My tour guide told me, “You come to Sri Lanka for the first time as a stranger, but you leave as family. And now you always have somewhere to call home.” This is just about the most beautiful thing anyone has ever said to me while I have been travelling, and the best part was that he truly meant it. I’ve been back at home in Australia now for just about a month, but I’ve already had a few emails from him and the other friends I made while I was away. I thought Africa was a friendly continent, but Sri Lanka takes that cake.

Lavish testaments to love

History tells wonderful love stories. Even through war, behind all the politics and the fighting, there are some truly remarkable stories. Josephine and Napoleon; Eva Braun and Adolf Hitler; Cleopatra and Antony; Wallis Simpson and King Edward VIII, the world is fascinated by these stories, some of which are so idolized that we actually think them to be fiction.

These stories are survived by some of the world’s most lavish monuments, some more famous than others, and people have been flocking to them for an age. Everyone knows the Taj Mahal, but what of the others? What are the most romantic buildings and monuments in the world? What are the original Valentine’s?

Chester Thorne was a 20th century millionaire, a founder of the Port of Tacoma, and a man known to indulge his wife’s every wish and desire. Architect Kirtland Kelsey Cutter was commissioned to indulge the new Mrs Thorne’s desire for a palace of her own. The result is the 54 room Tudor-Gothic mansion, known as Thornewood Castle, Lakewood, Washington. You can now indulge your own desire for a palace of your own, for a starting price of US $275 per night, plus tax.

In Versailles, Louis XV commissioned Ange-Jacques Gabriel to design a “small” chateau for his ladylove, Madame de Pompadour. Since Madame passed away four years prior to the completion of the building, Petit Trianon was re-gifted to the King’s new squeeze, Madame Du Barry. The building itself is a beautifully designed, elegant, neoclassical manse, that actually received most of it’s notoriety when the lovely King Louis XV regifted it again, this time to the more famous of his loves, Marie Antoinette. She used the manse as an escape from life at court, opening it only to her inner circle, which mostly consisted of her lovers, or so it is said. Visit Petit Trianon as part of a tour to Versailles, there are many that leave from Paris – usually bookable through your hotel concierge.

Love runs rampant in Japan as well. It isn’t limited to English millionaires and French kings. Toyotomi Hideyoshi, a 16th century warlord, who made his name reforming class structures, abolishing slavery in Japan, consolidating the political clans of Japan and of course, waging war on neighboring countries, had multiple wives. While out and about pillaging and tormenting others, he would write to his favorite wife, Nene, the daughter of a samurai. The two were so in love, that upon Hideyoshi’s death, it was Nene that had the Kodai-ji Temple in Kyoto built. She honored his love of tea ceremony by installing two teahouses, both of which are still functioning today.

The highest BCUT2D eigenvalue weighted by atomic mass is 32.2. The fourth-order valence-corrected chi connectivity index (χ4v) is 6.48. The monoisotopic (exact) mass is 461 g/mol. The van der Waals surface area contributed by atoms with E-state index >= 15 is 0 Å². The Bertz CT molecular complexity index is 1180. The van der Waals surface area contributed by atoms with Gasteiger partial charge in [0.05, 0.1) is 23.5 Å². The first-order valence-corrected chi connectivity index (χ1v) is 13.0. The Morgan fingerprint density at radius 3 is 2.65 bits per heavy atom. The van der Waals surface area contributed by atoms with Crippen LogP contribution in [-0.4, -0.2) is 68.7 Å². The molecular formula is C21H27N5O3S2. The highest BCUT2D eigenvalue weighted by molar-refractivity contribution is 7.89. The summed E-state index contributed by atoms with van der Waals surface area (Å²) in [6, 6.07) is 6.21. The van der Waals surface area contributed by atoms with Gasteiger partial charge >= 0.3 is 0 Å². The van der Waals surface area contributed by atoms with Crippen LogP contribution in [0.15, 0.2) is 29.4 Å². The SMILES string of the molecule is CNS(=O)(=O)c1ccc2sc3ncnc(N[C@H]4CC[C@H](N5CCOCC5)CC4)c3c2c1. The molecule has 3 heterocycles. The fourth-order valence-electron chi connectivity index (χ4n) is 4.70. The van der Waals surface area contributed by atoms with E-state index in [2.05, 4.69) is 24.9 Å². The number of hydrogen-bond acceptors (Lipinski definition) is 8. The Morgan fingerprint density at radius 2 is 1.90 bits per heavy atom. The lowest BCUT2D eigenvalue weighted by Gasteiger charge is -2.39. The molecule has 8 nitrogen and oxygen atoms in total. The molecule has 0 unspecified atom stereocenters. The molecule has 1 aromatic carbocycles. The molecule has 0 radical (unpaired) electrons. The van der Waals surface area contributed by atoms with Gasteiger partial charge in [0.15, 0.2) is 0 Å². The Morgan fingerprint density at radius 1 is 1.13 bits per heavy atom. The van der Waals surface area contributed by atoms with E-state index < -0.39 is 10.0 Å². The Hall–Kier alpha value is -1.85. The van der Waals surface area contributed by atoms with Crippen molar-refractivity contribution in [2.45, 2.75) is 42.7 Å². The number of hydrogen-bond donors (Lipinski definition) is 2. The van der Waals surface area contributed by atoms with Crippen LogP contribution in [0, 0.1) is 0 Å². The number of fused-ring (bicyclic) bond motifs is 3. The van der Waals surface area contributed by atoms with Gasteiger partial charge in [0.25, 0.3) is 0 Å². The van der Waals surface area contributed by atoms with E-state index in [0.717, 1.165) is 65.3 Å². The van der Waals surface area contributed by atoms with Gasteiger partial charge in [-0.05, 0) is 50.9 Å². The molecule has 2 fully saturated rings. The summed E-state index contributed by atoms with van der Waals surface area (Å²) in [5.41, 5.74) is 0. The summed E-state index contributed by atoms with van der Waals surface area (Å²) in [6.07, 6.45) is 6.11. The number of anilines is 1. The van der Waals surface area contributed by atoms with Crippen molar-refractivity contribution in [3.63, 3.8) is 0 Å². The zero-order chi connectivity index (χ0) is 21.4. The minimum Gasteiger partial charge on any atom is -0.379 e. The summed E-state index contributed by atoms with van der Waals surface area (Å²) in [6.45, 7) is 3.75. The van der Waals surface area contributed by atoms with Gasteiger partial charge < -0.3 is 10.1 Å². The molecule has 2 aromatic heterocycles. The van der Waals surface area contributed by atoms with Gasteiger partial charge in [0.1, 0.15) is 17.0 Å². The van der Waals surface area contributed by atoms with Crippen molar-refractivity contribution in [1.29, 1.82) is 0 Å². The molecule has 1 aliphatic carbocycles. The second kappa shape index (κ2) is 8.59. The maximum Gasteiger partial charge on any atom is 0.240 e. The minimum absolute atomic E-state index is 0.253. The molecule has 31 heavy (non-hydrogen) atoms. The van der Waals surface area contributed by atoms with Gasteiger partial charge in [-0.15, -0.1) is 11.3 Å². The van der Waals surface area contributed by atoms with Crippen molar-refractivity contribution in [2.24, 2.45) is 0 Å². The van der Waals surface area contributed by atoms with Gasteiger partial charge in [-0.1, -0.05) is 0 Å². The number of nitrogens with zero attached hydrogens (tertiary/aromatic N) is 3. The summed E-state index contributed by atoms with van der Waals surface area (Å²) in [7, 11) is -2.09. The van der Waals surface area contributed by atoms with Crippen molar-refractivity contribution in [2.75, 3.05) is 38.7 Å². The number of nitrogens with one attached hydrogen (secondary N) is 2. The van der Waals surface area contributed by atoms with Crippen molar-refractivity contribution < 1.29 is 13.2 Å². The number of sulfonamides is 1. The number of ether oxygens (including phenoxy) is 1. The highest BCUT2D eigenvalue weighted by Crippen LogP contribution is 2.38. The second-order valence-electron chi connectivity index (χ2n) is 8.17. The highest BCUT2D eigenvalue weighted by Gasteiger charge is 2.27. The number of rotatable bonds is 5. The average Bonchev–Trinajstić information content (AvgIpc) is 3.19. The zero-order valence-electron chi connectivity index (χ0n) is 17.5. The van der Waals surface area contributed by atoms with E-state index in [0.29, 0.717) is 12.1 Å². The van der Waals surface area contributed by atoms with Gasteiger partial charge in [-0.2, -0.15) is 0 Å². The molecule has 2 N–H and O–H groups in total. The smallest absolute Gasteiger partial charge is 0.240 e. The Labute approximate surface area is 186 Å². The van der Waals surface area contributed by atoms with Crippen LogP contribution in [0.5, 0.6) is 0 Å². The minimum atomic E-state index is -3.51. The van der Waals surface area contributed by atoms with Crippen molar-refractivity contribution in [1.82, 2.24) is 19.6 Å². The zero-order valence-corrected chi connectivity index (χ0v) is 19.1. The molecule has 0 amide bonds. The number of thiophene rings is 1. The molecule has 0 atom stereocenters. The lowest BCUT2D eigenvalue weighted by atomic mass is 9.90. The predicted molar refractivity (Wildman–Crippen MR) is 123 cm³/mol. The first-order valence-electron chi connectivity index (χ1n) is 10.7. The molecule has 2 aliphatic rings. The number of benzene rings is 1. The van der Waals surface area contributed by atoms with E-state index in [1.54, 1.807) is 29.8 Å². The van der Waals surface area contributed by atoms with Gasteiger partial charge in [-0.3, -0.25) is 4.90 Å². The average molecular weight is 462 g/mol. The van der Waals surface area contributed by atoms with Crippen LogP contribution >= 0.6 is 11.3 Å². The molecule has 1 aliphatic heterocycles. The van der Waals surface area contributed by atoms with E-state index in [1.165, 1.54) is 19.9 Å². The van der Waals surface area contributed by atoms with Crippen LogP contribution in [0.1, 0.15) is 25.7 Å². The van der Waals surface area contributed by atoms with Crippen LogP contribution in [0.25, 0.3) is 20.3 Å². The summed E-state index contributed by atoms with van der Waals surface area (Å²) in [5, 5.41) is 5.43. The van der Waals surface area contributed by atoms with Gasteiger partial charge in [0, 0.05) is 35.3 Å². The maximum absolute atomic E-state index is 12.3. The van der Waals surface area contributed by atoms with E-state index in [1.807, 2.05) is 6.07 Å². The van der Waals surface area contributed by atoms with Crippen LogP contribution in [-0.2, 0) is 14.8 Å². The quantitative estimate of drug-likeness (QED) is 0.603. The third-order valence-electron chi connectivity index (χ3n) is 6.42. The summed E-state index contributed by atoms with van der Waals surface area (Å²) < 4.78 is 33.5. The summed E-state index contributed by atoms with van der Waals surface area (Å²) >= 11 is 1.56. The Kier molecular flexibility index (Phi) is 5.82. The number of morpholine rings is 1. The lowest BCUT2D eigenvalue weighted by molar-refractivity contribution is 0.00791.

Image via

Image via

In an unmistakably medieval tale, noble-born Scot, Devorgilla of Galloway’s response to her husband’s death was to embalm his heart and have it placed in an ivory casket, to be carried with her at all times. In memory of her late husband, Devorgilla performed many charitable acts, the most noted of which was the founding of the Cistercian monastery – Dulce Cor – in 1273. The complex was originally spread over more than 20 acres, and included a large English-style church, complete with bell tower. When the widowed Devorgilla died in 1289, she was buried in the church’s high alter, with her late husband’s enshrined heart. Abbey grounds are open year round, and you can visit the widower, or at least, a stone effigy of her clutching her beloved’s heart.

What better way to capture the spirit of love than with a kiss? That’s exactly what they have done in the Miraflores district of Lima, with a larger than life sculpture titled “El Beso” or “The Kiss”. It is framed by spectacular views of the Pacific Ocean, behind wavy mosaic-tiled walls, this monument to love, which depicts sculptor Victor Delfin and his wife in a lusty embrace, was unveiled during the park’s opening on Valentine’s Day in 1993. According to local tradition, the mayor of the district holds a kissing contest here each year. Couples who hold the pose of the sculpture the longest are proclaimed the winners.

Image via

Image via

Royal romance and loss were the inspiration for the Eleanor Crosses. The glorious gothic crosses were erected by a disconsolate King Edward I following the death of his beloved wife, Queen Eleanor of Castile, in Lincolnshire in 1290. One cross was built to mark the nightly resting places along the route taken by the procession, which carried the Queen to her final resting place at Westminster Abbey. Of the original 12 crosses only three — Waltham Cross in Hertfordshire and Geddington and Hardingstone Crosses, both Northamptonshire — remain today. Outside Charing Cross Station in London is a 19th-century reconstruction.